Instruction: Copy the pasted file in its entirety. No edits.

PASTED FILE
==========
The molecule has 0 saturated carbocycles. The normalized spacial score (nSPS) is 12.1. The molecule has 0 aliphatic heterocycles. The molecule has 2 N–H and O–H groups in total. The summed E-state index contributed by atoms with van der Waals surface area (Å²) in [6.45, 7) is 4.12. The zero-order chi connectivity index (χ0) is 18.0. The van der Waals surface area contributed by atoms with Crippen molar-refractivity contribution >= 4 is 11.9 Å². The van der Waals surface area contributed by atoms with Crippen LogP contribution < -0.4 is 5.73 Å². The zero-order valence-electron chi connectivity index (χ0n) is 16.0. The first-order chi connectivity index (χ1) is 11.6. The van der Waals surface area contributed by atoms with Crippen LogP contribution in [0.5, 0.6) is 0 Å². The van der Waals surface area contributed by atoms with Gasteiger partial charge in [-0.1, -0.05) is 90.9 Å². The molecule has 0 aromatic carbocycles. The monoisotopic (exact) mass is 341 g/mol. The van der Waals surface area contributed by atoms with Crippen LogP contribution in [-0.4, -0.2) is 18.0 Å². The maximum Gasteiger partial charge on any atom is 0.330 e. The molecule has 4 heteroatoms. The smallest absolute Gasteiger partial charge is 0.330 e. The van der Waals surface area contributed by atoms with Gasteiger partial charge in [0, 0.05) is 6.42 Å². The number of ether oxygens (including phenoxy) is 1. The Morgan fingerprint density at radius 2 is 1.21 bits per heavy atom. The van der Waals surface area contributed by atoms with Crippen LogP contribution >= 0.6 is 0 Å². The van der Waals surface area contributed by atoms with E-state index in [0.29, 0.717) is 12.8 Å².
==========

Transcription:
The molecule has 0 saturated carbocycles. The normalized spacial score (nSPS) is 12.1. The molecule has 0 aliphatic heterocycles. The molecule has 2 N–H and O–H groups in total. The summed E-state index contributed by atoms with van der Waals surface area (Å²) in [6.45, 7) is 4.12. The zero-order chi connectivity index (χ0) is 18.0. The van der Waals surface area contributed by atoms with Crippen molar-refractivity contribution >= 4 is 11.9 Å². The van der Waals surface area contributed by atoms with Crippen LogP contribution < -0.4 is 5.73 Å². The zero-order valence-electron chi connectivity index (χ0n) is 16.0. The first-order chi connectivity index (χ1) is 11.6. The van der Waals surface area contributed by atoms with Crippen LogP contribution in [0.5, 0.6) is 0 Å². The van der Waals surface area contributed by atoms with Gasteiger partial charge in [-0.1, -0.05) is 90.9 Å². The molecule has 0 aromatic carbocycles. The monoisotopic (exact) mass is 341 g/mol. The van der Waals surface area contributed by atoms with Crippen LogP contribution in [-0.4, -0.2) is 18.0 Å². The maximum Gasteiger partial charge on any atom is 0.330 e. The molecule has 4 heteroatoms. The smallest absolute Gasteiger partial charge is 0.330 e. The van der Waals surface area contributed by atoms with Gasteiger partial charge in [0, 0.05) is 6.42 Å². The number of ether oxygens (including phenoxy) is 1. The Morgan fingerprint density at radius 2 is 1.21 bits per heavy atom. The van der Waals surface area contributed by atoms with Crippen LogP contribution >= 0.6 is 0 Å². The van der Waals surface area contributed by atoms with E-state index in [0.29, 0.717) is 12.8 Å².